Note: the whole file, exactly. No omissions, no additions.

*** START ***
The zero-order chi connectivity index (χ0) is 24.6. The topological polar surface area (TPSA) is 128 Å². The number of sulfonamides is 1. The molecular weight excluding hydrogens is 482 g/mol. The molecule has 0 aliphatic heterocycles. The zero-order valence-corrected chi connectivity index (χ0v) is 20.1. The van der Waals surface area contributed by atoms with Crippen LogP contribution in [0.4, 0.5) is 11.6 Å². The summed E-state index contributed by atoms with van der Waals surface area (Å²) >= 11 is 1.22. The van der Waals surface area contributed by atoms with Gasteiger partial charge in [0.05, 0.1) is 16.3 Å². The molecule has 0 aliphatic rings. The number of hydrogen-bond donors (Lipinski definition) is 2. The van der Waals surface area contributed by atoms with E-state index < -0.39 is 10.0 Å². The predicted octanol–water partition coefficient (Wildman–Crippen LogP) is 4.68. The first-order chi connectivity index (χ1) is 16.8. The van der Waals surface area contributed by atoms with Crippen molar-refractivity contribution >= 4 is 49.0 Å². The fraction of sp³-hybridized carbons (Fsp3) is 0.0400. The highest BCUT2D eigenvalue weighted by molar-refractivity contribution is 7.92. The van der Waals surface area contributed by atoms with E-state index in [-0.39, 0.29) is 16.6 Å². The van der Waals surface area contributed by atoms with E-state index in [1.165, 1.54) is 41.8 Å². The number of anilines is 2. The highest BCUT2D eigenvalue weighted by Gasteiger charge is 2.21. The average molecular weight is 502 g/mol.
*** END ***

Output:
The zero-order chi connectivity index (χ0) is 24.6. The topological polar surface area (TPSA) is 128 Å². The number of sulfonamides is 1. The molecular weight excluding hydrogens is 482 g/mol. The molecule has 0 aliphatic heterocycles. The zero-order valence-corrected chi connectivity index (χ0v) is 20.1. The van der Waals surface area contributed by atoms with Crippen LogP contribution in [0.4, 0.5) is 11.6 Å². The summed E-state index contributed by atoms with van der Waals surface area (Å²) >= 11 is 1.22. The van der Waals surface area contributed by atoms with Gasteiger partial charge in [0.05, 0.1) is 16.3 Å². The molecule has 0 aliphatic rings. The number of hydrogen-bond donors (Lipinski definition) is 2. The van der Waals surface area contributed by atoms with E-state index < -0.39 is 10.0 Å². The predicted octanol–water partition coefficient (Wildman–Crippen LogP) is 4.68. The first-order chi connectivity index (χ1) is 16.8. The van der Waals surface area contributed by atoms with Crippen molar-refractivity contribution >= 4 is 49.0 Å². The fraction of sp³-hybridized carbons (Fsp3) is 0.0400. The highest BCUT2D eigenvalue weighted by molar-refractivity contribution is 7.92. The van der Waals surface area contributed by atoms with E-state index in [-0.39, 0.29) is 16.6 Å². The van der Waals surface area contributed by atoms with E-state index in [1.165, 1.54) is 41.8 Å². The number of anilines is 2. The highest BCUT2D eigenvalue weighted by Gasteiger charge is 2.21. The average molecular weight is 502 g/mol.